Merrill was quiet on hiring and frequently lost large teams as it focused on hiring younger advisors and private bankers. But the institution has signaled that it wants to get back into the recruiting game for experienced advisors.
UBS, after a lackluster first half of the year, aggressively hired in the second half with what the report authors called a “get it while it’s hot” limited-time recruiting deal. RBC and LPL also offered such deals, the report noted.
Wells Fargo succeeded in recording a net headcount gain for the first time in several years, the report said, by the end of 2022. Wells saw large outflows from its employee channel but was able to keep many of those employee advisors in-house by transitioning them to independent affiliation with the FiNet channel.
With the exception of JP Morgan Securities, boutique firms had a very strong year led by heady gains at Rockefeller and First Republic. Regionals also had a good showing, outside of Edward Jones, which suffered notable attrition with a net loss of 180 advisors — often to competitors like Ameriprise, Commonwealth, and the independent channel of Raymond James, Diamond said.
Private bankers, in the past ignored because of the complications of recruiting them, are also being courted more as firms lust after ultra-high net worth clients. In September, Merrill poached Citi private banker Frank Falco who managed $2 billion of AUM, a deal that Diamond facilitated.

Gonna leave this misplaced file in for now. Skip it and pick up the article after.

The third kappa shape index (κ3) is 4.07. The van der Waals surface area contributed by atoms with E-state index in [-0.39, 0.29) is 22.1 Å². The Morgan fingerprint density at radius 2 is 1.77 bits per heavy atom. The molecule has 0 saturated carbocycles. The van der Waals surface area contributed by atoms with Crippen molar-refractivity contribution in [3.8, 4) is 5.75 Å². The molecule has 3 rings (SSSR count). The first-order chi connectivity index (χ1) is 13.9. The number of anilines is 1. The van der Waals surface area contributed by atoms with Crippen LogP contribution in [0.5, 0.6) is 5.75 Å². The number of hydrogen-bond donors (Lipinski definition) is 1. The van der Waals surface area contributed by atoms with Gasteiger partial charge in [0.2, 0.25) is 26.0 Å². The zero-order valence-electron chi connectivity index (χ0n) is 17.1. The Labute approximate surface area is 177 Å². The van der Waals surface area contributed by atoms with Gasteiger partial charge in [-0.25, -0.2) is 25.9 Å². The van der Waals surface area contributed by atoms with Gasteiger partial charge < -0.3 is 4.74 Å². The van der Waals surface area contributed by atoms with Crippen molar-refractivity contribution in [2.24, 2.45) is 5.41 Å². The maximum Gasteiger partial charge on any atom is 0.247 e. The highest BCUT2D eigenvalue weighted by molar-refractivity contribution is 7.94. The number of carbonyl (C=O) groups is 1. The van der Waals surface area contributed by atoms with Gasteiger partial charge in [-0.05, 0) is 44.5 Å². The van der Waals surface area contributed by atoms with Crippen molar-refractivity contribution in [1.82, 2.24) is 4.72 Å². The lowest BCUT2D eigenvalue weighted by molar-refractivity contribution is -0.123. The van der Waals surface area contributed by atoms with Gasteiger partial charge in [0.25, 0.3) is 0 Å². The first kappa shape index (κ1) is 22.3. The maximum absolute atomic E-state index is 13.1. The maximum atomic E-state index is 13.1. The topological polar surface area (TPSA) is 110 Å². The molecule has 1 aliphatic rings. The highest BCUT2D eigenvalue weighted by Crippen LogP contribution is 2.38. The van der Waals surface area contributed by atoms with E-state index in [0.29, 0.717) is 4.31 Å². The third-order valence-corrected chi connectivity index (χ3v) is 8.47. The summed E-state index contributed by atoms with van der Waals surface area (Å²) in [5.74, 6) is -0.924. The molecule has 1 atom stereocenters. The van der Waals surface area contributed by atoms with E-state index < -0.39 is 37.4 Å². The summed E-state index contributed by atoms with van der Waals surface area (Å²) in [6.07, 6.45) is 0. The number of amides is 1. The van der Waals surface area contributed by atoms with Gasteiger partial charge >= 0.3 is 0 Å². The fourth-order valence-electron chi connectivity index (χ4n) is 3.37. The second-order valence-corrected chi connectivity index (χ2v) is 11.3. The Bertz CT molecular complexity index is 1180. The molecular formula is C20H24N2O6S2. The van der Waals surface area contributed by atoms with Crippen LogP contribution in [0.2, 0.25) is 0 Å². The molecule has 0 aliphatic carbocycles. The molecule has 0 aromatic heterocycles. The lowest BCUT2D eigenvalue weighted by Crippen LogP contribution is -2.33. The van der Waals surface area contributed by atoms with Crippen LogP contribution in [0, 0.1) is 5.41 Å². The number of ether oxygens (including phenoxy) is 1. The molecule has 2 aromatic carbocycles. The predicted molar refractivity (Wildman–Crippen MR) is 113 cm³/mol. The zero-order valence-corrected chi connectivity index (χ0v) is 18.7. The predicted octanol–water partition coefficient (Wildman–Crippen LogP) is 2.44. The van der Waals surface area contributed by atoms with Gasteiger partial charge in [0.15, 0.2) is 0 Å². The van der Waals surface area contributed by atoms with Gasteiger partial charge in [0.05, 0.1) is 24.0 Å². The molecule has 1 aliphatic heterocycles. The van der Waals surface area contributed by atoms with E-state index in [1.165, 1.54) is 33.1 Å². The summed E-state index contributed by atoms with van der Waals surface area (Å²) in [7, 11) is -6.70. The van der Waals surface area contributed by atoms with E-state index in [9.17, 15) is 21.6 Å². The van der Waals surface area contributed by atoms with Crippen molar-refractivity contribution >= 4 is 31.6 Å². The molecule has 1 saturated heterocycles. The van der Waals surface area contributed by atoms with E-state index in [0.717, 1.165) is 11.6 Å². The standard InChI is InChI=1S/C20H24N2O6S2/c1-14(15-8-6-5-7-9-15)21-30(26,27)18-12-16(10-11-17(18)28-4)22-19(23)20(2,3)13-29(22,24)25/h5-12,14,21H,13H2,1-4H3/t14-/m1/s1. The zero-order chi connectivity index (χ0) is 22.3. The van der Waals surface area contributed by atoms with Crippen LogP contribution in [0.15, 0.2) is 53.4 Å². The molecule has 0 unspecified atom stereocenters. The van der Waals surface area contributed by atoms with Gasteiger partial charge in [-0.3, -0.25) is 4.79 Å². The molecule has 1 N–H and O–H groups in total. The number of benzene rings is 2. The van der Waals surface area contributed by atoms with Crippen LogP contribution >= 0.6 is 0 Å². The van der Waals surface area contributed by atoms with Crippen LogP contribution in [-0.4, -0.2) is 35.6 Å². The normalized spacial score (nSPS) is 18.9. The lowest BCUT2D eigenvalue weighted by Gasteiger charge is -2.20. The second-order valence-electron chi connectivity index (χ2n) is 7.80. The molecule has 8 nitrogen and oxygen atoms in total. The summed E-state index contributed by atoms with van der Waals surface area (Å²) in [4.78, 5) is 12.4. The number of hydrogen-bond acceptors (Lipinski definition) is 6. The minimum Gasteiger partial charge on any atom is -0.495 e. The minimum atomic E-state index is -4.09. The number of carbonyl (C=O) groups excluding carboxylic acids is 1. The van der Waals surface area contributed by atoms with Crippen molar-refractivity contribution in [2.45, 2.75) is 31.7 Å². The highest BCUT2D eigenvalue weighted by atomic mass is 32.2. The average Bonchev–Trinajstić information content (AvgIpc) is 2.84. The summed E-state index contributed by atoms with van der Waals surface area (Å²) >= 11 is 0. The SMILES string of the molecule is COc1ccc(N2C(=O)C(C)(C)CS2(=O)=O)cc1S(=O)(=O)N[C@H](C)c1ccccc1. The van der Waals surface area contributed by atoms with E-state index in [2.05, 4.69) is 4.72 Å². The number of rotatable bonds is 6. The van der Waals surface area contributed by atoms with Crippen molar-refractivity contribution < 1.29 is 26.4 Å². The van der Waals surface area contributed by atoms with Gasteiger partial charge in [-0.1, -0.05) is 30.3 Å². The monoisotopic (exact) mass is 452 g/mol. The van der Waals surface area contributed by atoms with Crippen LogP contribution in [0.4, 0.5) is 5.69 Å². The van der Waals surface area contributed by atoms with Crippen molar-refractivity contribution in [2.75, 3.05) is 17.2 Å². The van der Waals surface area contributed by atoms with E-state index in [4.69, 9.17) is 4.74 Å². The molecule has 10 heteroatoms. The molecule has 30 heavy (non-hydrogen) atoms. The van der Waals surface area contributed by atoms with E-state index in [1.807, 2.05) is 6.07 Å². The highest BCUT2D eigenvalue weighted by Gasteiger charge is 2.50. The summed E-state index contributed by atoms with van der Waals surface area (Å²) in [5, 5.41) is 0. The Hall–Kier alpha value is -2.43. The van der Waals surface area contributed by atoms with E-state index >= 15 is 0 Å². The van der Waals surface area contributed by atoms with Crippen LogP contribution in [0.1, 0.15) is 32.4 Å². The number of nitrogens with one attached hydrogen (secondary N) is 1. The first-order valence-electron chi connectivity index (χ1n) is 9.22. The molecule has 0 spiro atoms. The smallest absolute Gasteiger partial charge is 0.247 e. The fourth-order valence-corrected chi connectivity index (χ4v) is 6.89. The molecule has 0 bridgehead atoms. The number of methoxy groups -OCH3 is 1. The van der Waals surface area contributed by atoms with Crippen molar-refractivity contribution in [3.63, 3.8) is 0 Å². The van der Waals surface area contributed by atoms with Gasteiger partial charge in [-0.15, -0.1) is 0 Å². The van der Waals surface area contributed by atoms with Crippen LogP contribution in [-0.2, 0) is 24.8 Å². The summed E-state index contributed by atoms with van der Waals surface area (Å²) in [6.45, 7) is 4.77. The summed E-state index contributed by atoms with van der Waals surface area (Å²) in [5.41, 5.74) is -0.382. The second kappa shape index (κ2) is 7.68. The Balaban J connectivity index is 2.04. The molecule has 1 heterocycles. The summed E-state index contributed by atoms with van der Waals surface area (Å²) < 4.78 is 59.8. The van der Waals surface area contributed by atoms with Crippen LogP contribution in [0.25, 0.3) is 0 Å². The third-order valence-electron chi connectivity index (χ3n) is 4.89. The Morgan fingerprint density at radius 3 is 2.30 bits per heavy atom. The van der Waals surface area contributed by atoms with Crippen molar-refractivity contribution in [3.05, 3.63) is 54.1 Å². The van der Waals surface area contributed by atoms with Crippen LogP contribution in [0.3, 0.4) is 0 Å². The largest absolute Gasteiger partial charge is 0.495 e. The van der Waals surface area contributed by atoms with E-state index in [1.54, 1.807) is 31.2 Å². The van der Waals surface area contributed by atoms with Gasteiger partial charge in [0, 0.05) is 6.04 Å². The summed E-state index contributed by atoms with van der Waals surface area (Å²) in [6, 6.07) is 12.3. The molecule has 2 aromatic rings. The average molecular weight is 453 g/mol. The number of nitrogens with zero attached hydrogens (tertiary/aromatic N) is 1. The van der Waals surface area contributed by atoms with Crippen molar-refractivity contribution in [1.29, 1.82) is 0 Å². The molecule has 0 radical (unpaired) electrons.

“Wirehouse attrition is likely to stabilize or even reverse,” the authors wrote, predicting that the firms would find ways to appeal more to advisors. However, those who go independent are unlikely to go back the other way to W-2 affiliation.
Methodology and outlook
The report looked at data for financial advisors who have spent three or more years in practice as licensed brokers. It did not include advisors who left brokerage work together to pursue purely fee-based independence at registered investment advisors, meaning overall, the number of advisors leaving firms is even higher.
The report authors classed independent broker dealers, RIAs, hybrid RIAs and insurance BDs into one bucket as “independent.”
Diamond staff sourced the data from a variety of online industry resources, basing it off the Discovery Data database and Cerulli research, as well as their own internal transition data and reporting on moves from trade publications.
Often, the authors wrote, advisors were motivated by enticing deals, but also by frustration with perceived restraints of bureaucracy at their former firm — in many cases, the wirehouses.
The frenetic recruiting season could cool later this year, Diamond said, given that “sometimes financial advisor movement is a little bit slow-moving” to follow the market. In other words, the market volatility of the past year, while not felt yet in the talent market for wealth management, “could translate to a slowdown ahead.”
Advisors who were already preparing their move before the market slowdown will probably go through with it anyway, but others beginning due diligence — the process of exploring new firms and determining if they are a fit for the advisor — might ease up for a while.
However, the report authors wrote, in previous recent periods of market instability such as the 2008 recession and 2020 COVID-19 pandemic, recruiting slowed but quickly rebounded, which suggests that any new slowdowns would be unlikely to change long-term trends in the industry.